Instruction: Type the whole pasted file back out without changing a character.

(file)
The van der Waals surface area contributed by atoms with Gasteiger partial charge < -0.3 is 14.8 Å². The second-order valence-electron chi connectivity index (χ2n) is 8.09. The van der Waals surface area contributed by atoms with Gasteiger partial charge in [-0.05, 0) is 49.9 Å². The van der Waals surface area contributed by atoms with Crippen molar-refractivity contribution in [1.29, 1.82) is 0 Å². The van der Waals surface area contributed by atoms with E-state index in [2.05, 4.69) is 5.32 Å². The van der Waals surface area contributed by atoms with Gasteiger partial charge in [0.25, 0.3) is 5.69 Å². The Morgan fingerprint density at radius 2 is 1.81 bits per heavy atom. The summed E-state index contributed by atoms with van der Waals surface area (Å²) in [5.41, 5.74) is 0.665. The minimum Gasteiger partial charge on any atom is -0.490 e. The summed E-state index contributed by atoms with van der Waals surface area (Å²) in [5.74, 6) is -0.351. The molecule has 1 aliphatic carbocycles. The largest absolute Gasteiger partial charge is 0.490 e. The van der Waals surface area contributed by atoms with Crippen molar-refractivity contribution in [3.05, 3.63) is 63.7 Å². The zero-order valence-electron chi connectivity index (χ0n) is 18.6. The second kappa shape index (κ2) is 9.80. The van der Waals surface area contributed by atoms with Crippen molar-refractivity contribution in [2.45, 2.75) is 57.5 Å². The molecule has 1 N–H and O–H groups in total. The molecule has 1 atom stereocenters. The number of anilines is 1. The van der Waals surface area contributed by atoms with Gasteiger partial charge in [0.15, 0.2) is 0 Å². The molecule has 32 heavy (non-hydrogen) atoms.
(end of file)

The van der Waals surface area contributed by atoms with Gasteiger partial charge < -0.3 is 14.8 Å². The second-order valence-electron chi connectivity index (χ2n) is 8.09. The van der Waals surface area contributed by atoms with Gasteiger partial charge in [-0.05, 0) is 49.9 Å². The van der Waals surface area contributed by atoms with Crippen molar-refractivity contribution in [1.29, 1.82) is 0 Å². The van der Waals surface area contributed by atoms with E-state index in [2.05, 4.69) is 5.32 Å². The van der Waals surface area contributed by atoms with Gasteiger partial charge in [0.25, 0.3) is 5.69 Å². The Morgan fingerprint density at radius 2 is 1.81 bits per heavy atom. The summed E-state index contributed by atoms with van der Waals surface area (Å²) in [5.41, 5.74) is 0.665. The minimum Gasteiger partial charge on any atom is -0.490 e. The summed E-state index contributed by atoms with van der Waals surface area (Å²) in [5.74, 6) is -0.351. The molecule has 1 aliphatic carbocycles. The largest absolute Gasteiger partial charge is 0.490 e. The van der Waals surface area contributed by atoms with Crippen molar-refractivity contribution in [3.05, 3.63) is 63.7 Å². The zero-order valence-electron chi connectivity index (χ0n) is 18.6. The second kappa shape index (κ2) is 9.80. The van der Waals surface area contributed by atoms with Crippen molar-refractivity contribution in [2.45, 2.75) is 57.5 Å². The molecule has 1 N–H and O–H groups in total. The molecule has 1 atom stereocenters. The number of anilines is 1. The van der Waals surface area contributed by atoms with Gasteiger partial charge in [0.15, 0.2) is 0 Å². The molecule has 32 heavy (non-hydrogen) atoms.